Anomalous dissolution behaviour of tablets prepared from sugar glass-based solid dispersions
Anomalous dissolution behaviour of tablets prepared from sugar glass-based solid dispersions
July 2004
D. J. van Drooge, W. L. J. Hinrichs and H. W. Frijlink
Journal of Controlled Release, Volume 97, Issue 3, 7 July 2004, Pages 441-452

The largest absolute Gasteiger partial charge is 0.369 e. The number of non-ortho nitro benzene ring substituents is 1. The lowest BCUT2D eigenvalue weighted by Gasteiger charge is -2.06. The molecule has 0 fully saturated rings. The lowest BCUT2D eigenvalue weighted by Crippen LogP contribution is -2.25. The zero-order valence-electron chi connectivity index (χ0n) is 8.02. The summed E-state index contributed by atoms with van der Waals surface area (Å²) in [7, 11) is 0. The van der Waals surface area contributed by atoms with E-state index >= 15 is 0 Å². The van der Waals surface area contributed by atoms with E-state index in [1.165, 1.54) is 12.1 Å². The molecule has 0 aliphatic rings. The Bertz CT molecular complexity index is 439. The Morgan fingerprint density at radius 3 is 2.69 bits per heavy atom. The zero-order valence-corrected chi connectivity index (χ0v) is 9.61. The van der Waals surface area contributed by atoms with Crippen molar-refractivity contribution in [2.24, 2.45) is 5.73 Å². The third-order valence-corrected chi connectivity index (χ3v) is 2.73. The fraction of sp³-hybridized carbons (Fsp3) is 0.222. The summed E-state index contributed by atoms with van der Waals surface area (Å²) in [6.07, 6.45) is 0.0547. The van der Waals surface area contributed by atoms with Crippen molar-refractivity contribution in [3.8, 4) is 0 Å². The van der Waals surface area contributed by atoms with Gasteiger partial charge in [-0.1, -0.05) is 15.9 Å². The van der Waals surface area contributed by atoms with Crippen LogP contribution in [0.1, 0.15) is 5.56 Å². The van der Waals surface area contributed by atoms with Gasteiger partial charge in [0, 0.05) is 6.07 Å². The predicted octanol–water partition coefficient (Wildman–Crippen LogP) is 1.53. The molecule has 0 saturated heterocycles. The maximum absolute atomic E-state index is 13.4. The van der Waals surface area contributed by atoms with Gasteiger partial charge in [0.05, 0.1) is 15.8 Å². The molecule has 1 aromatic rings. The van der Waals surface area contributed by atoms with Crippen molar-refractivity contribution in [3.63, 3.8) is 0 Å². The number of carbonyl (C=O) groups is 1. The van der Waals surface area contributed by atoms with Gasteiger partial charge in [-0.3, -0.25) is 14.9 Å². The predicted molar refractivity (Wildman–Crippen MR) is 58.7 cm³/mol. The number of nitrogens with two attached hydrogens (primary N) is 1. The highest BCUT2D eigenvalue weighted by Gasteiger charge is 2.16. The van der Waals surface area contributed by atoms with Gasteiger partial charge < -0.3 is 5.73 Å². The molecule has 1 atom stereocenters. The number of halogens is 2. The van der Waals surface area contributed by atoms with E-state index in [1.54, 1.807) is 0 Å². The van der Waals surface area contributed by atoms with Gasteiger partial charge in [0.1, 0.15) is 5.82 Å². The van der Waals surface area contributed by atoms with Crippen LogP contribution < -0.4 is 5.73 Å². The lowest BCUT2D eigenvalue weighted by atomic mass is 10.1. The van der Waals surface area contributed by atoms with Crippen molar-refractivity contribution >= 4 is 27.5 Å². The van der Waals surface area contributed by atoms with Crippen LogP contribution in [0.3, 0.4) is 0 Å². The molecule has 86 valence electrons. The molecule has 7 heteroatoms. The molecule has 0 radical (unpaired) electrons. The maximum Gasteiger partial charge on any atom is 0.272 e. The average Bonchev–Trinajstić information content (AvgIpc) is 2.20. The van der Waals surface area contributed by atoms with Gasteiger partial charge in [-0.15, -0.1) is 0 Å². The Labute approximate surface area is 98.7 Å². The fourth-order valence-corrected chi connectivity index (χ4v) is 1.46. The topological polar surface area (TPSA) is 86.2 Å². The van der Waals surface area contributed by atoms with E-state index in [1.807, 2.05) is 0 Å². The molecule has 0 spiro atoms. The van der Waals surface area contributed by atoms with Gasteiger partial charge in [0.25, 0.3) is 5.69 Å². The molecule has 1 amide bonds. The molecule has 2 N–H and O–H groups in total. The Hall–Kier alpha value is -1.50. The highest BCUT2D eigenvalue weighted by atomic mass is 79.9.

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In this study, anomalous dissolution behaviour of tablets consisting of sugar glass dispersions was investigated. The poorly aqueous soluble diazepam was used as a lipophilic model drug. The release of diazepam and sugar carrier was determined to study the mechanisms governing dissolution behaviour. The effect of carrier dissolution rate and drug load was tested with four different sugars, in the order of decreasing dissolution rates: sucrose, trehalose and two oligo-fructoses; inulinDP11 and inulinDP23 having a number average degree of polymerization (DP) of 11 and 23, respectively. Diazepam was incorporated in these sugar glasses in the amorphous state by means of freeze drying using water and tertiary butyl alcohol (TBA) as solvents. None of the tablets disintegrated during dissolution. Dissolution of 80% of the lipophilic drug within 20 min was found when diazepam and sugar dissolution profiles coincided. The sugar carrier and diazepam dissolved at the same rate, which was constant in time and fast. This condition was met for relatively slow dissolving carriers like the inulins or for low drug loads. For relatively fast dissolving carriers like sucrose or trehalose with high drug loads, release profiles of diazepam and sugar did not coincide: diazepam dissolved much more slowly than the sugars. In case of non-coinciding release profiles, diazepam release was split into three phases. During the first phase non-steady-state dissolution was observed: diazepam release accelerated and a drug rich layer consisting of crystalline diazepam was gradually formed. This first phase determined the further release of diazepam. During the second phase a steady-state release rate was reached: zero-order release was observed for both drug and carrier. During this phase, the remaining (non-crystallised) solid dispersion is dissolved without the further occurrence of crystallisation. The third phase, starting when all carrier is dissolved, involved the very slow dissolution of crystallised diazepam, which was present either as the skeleton of a tablet resulting in a zero-order release profile or as separate particles dispersed in the dissolution medium resulting in a first-order release. To understand the anomalous dissolution behaviour, a model is proposed. It describes the phenomena during dissolution of amorphous solid dispersion tablets and explains that fast dissolution is observed for low drug loads or slow dissolving carriers like inulin.
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